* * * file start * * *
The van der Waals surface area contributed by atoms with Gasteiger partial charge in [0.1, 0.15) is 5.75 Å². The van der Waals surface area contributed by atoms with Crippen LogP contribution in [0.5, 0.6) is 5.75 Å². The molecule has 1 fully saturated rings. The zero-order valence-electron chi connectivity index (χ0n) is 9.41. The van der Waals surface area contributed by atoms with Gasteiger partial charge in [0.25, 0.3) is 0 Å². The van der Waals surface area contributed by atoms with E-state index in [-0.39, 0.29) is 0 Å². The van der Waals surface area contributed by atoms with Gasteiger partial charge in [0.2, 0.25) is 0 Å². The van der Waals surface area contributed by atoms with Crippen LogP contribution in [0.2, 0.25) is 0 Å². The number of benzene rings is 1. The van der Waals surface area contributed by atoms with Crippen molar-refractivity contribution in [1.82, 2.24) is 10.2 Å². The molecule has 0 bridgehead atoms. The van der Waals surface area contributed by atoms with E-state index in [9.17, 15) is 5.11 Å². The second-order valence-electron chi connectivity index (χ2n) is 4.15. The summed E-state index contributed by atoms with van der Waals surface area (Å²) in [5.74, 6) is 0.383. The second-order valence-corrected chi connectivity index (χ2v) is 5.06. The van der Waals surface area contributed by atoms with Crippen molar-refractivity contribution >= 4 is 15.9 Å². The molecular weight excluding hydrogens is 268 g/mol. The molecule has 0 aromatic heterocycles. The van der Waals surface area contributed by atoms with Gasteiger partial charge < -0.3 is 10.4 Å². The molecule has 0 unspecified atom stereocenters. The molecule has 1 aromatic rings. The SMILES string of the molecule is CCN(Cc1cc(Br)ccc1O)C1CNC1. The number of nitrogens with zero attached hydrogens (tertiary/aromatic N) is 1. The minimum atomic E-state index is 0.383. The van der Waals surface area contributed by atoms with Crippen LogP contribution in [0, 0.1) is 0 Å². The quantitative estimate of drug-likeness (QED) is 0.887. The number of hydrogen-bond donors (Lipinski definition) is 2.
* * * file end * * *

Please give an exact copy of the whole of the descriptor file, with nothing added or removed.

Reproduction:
The van der Waals surface area contributed by atoms with Gasteiger partial charge in [0.1, 0.15) is 5.75 Å². The van der Waals surface area contributed by atoms with Crippen LogP contribution in [0.5, 0.6) is 5.75 Å². The molecule has 1 fully saturated rings. The zero-order valence-electron chi connectivity index (χ0n) is 9.41. The van der Waals surface area contributed by atoms with Gasteiger partial charge in [0.25, 0.3) is 0 Å². The van der Waals surface area contributed by atoms with E-state index in [-0.39, 0.29) is 0 Å². The van der Waals surface area contributed by atoms with Gasteiger partial charge in [0.2, 0.25) is 0 Å². The van der Waals surface area contributed by atoms with Crippen LogP contribution in [0.2, 0.25) is 0 Å². The number of benzene rings is 1. The van der Waals surface area contributed by atoms with Crippen molar-refractivity contribution in [1.82, 2.24) is 10.2 Å². The molecule has 0 bridgehead atoms. The van der Waals surface area contributed by atoms with E-state index in [9.17, 15) is 5.11 Å². The second-order valence-electron chi connectivity index (χ2n) is 4.15. The summed E-state index contributed by atoms with van der Waals surface area (Å²) in [5.74, 6) is 0.383. The second-order valence-corrected chi connectivity index (χ2v) is 5.06. The van der Waals surface area contributed by atoms with Crippen molar-refractivity contribution >= 4 is 15.9 Å². The molecular weight excluding hydrogens is 268 g/mol. The molecule has 0 aromatic heterocycles. The van der Waals surface area contributed by atoms with Gasteiger partial charge < -0.3 is 10.4 Å². The molecule has 0 unspecified atom stereocenters. The molecule has 1 aromatic rings. The SMILES string of the molecule is CCN(Cc1cc(Br)ccc1O)C1CNC1. The number of nitrogens with zero attached hydrogens (tertiary/aromatic N) is 1. The minimum atomic E-state index is 0.383. The van der Waals surface area contributed by atoms with Crippen LogP contribution in [0, 0.1) is 0 Å². The quantitative estimate of drug-likeness (QED) is 0.887. The number of hydrogen-bond donors (Lipinski definition) is 2.